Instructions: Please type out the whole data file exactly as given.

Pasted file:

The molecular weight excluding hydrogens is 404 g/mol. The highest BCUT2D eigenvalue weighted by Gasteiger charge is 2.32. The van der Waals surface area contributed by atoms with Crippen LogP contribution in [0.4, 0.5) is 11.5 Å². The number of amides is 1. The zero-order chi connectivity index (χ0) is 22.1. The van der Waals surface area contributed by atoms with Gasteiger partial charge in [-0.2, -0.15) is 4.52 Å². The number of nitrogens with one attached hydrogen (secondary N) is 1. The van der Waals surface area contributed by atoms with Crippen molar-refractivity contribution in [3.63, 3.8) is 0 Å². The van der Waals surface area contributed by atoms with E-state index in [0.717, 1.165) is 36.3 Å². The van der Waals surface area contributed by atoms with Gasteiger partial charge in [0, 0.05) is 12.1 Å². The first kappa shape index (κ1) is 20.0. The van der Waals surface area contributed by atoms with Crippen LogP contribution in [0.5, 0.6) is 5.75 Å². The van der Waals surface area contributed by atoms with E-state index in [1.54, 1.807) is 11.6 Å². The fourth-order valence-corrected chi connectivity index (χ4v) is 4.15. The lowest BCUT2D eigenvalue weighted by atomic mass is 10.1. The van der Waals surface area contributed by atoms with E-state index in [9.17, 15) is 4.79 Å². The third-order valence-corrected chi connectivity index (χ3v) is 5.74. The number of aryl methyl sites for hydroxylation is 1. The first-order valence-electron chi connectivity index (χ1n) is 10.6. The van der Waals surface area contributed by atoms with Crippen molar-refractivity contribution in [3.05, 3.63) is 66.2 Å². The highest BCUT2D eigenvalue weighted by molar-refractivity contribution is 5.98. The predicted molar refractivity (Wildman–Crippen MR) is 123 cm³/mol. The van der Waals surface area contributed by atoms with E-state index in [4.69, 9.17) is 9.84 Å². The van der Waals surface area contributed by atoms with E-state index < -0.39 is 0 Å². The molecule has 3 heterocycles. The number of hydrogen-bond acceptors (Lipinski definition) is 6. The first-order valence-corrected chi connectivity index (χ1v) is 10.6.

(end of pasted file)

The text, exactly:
The molecular weight excluding hydrogens is 404 g/mol. The highest BCUT2D eigenvalue weighted by Gasteiger charge is 2.32. The van der Waals surface area contributed by atoms with Crippen LogP contribution in [0.4, 0.5) is 11.5 Å². The number of amides is 1. The zero-order chi connectivity index (χ0) is 22.1. The van der Waals surface area contributed by atoms with Gasteiger partial charge in [-0.2, -0.15) is 4.52 Å². The number of nitrogens with one attached hydrogen (secondary N) is 1. The van der Waals surface area contributed by atoms with Crippen molar-refractivity contribution in [3.63, 3.8) is 0 Å². The van der Waals surface area contributed by atoms with E-state index in [0.717, 1.165) is 36.3 Å². The van der Waals surface area contributed by atoms with Gasteiger partial charge in [0, 0.05) is 12.1 Å². The first kappa shape index (κ1) is 20.0. The van der Waals surface area contributed by atoms with Crippen LogP contribution in [0.5, 0.6) is 5.75 Å². The van der Waals surface area contributed by atoms with E-state index in [1.54, 1.807) is 11.6 Å². The fourth-order valence-corrected chi connectivity index (χ4v) is 4.15. The lowest BCUT2D eigenvalue weighted by atomic mass is 10.1. The van der Waals surface area contributed by atoms with E-state index in [9.17, 15) is 4.79 Å². The third-order valence-corrected chi connectivity index (χ3v) is 5.74. The number of aryl methyl sites for hydroxylation is 1. The first-order valence-electron chi connectivity index (χ1n) is 10.6. The van der Waals surface area contributed by atoms with Crippen molar-refractivity contribution in [3.05, 3.63) is 66.2 Å². The highest BCUT2D eigenvalue weighted by molar-refractivity contribution is 5.98. The predicted molar refractivity (Wildman–Crippen MR) is 123 cm³/mol. The van der Waals surface area contributed by atoms with E-state index in [4.69, 9.17) is 9.84 Å². The van der Waals surface area contributed by atoms with E-state index < -0.39 is 0 Å². The molecule has 3 heterocycles. The number of hydrogen-bond acceptors (Lipinski definition) is 6. The first-order valence-corrected chi connectivity index (χ1v) is 10.6.